12h15-13h00. Esther Lozano López (UNED Tarragona-TEMPLA)

Imágenes que transforman espacios en las catedrales del Ebro: montaje y puesta en escena

13h00-13h30. Discussion

13h30. End of conference. Summary of contributions and conclusion.

Optional visit: 16h30. La presència romana a la Tarragona medieval (guided visit directed by Joan Menchón).

BAA Romanesque conference 2016: Saints, Shrines and Pilgrimage (Oxford, 4-6 April 2016)

BAARomanesqueconference2016

UPDATE: BOOKING NOW AVAILABLE.

The British Archaeological Association will hold its fourth biennial International Romanesque conference in Oxford on 4-6 April, 2016. The theme is Romanesque: Saints, Shrines and Pilgrimage, and the aim is to examine the material culture of sanctity over the period c.950-c.1200. The Conference will be held at Rewley House in Oxford from 4-6 April, 2016, with the opportunity to stay on for two days of visits to Romanesque buildings on 7-8 April.

We wish to encourage contributions on a number of broad themes, which we have provisionally grouped under three headings.

The Geographies of Sanctity. This covers architecture and archaeology, but in addition to the development of spaces for reliquary display and studies of individual sites, we would be interested in papers concerned with the provision of accommodation for pilgrims, saints as protectors of cities, and the phenomenon of substitute holy places and vicarious pilgrimage.

Cults and Reliquaries. How were cults promoted through reliquaries, and how might reliquaries be designed to draw attention to the particular attributes, virtues or miracle-working character of individual saints? We would be interested in papers on sites where objects help to define a cult, and papers that discuss how the promotion of a cult through manuscripts, monumental painting or sculpture may have changed during the period.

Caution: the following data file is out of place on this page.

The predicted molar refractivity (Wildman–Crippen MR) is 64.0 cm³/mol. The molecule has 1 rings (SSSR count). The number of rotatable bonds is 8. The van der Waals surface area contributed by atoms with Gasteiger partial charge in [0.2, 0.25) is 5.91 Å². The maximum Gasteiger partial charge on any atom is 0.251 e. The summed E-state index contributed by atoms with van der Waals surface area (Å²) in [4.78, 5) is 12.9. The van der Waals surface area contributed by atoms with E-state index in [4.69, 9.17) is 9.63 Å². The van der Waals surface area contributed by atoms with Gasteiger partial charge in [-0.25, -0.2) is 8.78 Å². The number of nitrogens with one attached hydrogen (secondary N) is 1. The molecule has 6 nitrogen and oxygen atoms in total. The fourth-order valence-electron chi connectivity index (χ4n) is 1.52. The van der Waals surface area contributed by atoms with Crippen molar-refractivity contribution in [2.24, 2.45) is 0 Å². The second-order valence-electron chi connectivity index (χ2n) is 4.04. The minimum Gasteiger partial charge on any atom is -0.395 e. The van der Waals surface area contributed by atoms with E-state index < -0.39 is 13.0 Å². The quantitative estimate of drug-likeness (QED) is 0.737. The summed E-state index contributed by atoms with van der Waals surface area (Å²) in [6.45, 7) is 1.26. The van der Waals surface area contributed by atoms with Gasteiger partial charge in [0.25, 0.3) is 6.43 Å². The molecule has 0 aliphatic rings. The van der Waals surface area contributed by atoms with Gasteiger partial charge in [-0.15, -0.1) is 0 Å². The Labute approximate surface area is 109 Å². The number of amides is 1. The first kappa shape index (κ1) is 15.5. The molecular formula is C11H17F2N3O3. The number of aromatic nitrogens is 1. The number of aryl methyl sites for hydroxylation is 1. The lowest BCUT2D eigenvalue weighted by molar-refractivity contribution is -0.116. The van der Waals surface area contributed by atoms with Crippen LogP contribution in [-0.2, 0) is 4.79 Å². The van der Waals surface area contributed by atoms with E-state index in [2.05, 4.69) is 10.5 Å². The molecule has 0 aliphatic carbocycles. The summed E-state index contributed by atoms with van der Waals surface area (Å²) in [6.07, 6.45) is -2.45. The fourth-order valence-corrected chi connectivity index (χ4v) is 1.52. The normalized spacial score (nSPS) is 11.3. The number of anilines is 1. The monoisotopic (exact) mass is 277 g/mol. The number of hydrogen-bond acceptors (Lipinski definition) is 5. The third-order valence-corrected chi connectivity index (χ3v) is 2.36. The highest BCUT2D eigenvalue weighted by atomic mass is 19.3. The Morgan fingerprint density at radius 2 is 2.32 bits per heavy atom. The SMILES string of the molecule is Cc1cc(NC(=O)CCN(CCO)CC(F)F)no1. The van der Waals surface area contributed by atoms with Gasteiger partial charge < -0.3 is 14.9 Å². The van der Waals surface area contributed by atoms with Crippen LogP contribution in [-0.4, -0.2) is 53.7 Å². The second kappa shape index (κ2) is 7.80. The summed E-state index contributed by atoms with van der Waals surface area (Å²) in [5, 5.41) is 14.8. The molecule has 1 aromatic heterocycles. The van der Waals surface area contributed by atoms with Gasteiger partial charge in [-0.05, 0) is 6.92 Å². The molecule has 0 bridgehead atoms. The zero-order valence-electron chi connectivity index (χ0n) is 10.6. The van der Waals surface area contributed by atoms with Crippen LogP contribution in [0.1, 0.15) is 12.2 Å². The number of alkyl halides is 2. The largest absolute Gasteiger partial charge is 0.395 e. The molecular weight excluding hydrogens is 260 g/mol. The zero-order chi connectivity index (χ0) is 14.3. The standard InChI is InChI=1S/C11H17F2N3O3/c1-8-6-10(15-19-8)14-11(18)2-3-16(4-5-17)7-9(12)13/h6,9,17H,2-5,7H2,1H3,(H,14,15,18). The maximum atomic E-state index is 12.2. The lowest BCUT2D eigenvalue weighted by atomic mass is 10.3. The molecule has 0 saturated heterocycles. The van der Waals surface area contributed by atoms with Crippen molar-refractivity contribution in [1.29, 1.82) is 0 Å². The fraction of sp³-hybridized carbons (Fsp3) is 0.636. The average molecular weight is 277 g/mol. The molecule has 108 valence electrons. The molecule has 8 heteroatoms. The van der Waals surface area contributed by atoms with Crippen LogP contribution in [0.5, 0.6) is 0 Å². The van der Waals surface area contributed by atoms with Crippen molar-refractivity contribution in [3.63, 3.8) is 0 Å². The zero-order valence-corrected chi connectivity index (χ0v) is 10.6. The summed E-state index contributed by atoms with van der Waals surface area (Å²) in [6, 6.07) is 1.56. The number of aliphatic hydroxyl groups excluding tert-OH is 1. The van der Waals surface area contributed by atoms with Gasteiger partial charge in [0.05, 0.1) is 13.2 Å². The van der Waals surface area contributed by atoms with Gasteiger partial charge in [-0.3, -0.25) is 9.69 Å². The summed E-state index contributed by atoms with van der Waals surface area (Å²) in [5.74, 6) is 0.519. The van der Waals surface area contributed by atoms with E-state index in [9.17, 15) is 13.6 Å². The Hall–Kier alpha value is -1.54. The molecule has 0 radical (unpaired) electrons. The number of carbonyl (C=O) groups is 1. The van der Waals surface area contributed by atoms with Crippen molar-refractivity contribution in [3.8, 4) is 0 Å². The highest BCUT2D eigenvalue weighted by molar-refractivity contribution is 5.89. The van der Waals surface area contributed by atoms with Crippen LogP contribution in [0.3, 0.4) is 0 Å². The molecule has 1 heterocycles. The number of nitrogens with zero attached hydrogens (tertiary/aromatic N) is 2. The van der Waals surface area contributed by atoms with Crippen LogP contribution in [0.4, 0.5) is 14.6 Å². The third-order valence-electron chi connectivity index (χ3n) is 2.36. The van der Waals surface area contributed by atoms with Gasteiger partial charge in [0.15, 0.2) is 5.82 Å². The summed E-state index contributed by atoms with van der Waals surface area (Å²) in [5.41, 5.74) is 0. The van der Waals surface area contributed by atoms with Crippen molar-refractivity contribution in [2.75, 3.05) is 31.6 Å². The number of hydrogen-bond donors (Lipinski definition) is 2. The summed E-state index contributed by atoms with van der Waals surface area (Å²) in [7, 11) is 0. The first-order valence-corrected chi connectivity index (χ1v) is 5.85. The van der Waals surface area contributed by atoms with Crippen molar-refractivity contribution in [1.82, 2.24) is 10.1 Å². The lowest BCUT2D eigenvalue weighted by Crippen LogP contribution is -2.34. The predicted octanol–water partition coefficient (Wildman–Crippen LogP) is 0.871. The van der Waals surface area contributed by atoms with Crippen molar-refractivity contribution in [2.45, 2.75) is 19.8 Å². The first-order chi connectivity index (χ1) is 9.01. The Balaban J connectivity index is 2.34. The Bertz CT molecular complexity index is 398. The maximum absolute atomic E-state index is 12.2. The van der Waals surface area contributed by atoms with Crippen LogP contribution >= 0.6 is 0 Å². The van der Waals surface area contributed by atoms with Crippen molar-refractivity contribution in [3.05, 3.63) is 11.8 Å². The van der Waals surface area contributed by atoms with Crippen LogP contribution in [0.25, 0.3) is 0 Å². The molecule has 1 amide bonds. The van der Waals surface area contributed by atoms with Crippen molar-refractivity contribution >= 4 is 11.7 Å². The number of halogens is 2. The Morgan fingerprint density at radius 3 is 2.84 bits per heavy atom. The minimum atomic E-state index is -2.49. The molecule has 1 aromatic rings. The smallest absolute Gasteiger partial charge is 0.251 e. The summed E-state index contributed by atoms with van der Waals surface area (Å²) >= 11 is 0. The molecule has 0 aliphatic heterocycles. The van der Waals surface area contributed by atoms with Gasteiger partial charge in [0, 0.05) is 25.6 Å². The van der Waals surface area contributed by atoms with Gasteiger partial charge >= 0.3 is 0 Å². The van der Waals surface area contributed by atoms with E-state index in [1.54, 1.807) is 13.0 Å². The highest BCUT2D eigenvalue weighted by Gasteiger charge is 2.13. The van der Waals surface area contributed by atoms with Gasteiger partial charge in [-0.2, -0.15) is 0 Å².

New Saints and New Orders. We would welcome papers on the new saints of the 11th and 12th centuries, and papers that touch on the attitudes of the new monastic orders towards saints and pilgrimage, as well as the infrastructure that these provide (particularly the Templars and Hospitallers), the sanctification of their founders, and the revival of earlier cults.

Proposals for papers of up to 30 minutes in length should be sent to the conference convenors, John McNeill and Richard Plant, at jsmcneill@btinternet.com, by 15 May

Twelfth-century Belgian church consumed by serious fire

© André Joose via Twitter.

© André Joose via Twitter.

A fire in the church of Sint-Jan de Doper in Anzegem, Belgian has caused serious damage to the building, some of which is around 800 years old. The cause of the blaze, which broke out on the 16th October was apparently a faulty heating system.

The fire started in the nave (this video captures the collapse of its roof) but unfortunately fire crews could not stop it spreading to the east end of the church (collapse of the spire).

Although many reports have been that the church has been “completely destroyed”, it is clear that this is not the case. The town council are looking for options for its restoration as a centre with more diverse community functions.

Indeed, you can see from the videos that the blaze has completely burnt off the roofs of the building, but the outer aisle walls and arcades are still standing. The biggest concern will be consoldating the most significant part of the building, the twelfth-century Romanesque crossing tower.


Helicopter footage which shows the moment the spire collapses (no audio)


Footage from after the blaze which shows the extent of the damage

Main source: http://www.7sur7.be/7s7/fr/1502/Belgique/article/detail/2093150/2014/10/17/L-incendie-de-l-eglise-d-Anzegem-cause-par-une-installation-de-chauffage.dhtml

Romanesque Virgin found inside walls of Spanish church

romanesque virginA carving of the Virgin Mary, dating to the late twelfth or early thirteeth century, has been found during works on the tower of Utande church, Guadalajara, in central Spain. The work contains much original polychrome, especially in the face. It is most likely it was originally a sedes sapientiae figure, with Christ sitting in her lap.

The statue is currently in a private house in the village, and will probably be sent to the diocesan museum for restoration, where it will ultimately be displayed. The parish priest hopes it may return to the church for feasts, and perhaps that a replica could be made.

It seems possible it was hidden when it became unfashionable, but was kept out of respect for the image. What do fellow medievalists think of this find? Have any similar Romanesque Spanish Madonnas been found in this way? How does she rank among other survivors? Let us know: comment below or email medievalartresearch@gmail.com!

http://www.europapress.es/castilla-lamancha/noticia-albaniles-descubren-emparedada-talla-romanica-virgen-iglesia-utande-guadalajara-20140507190745.html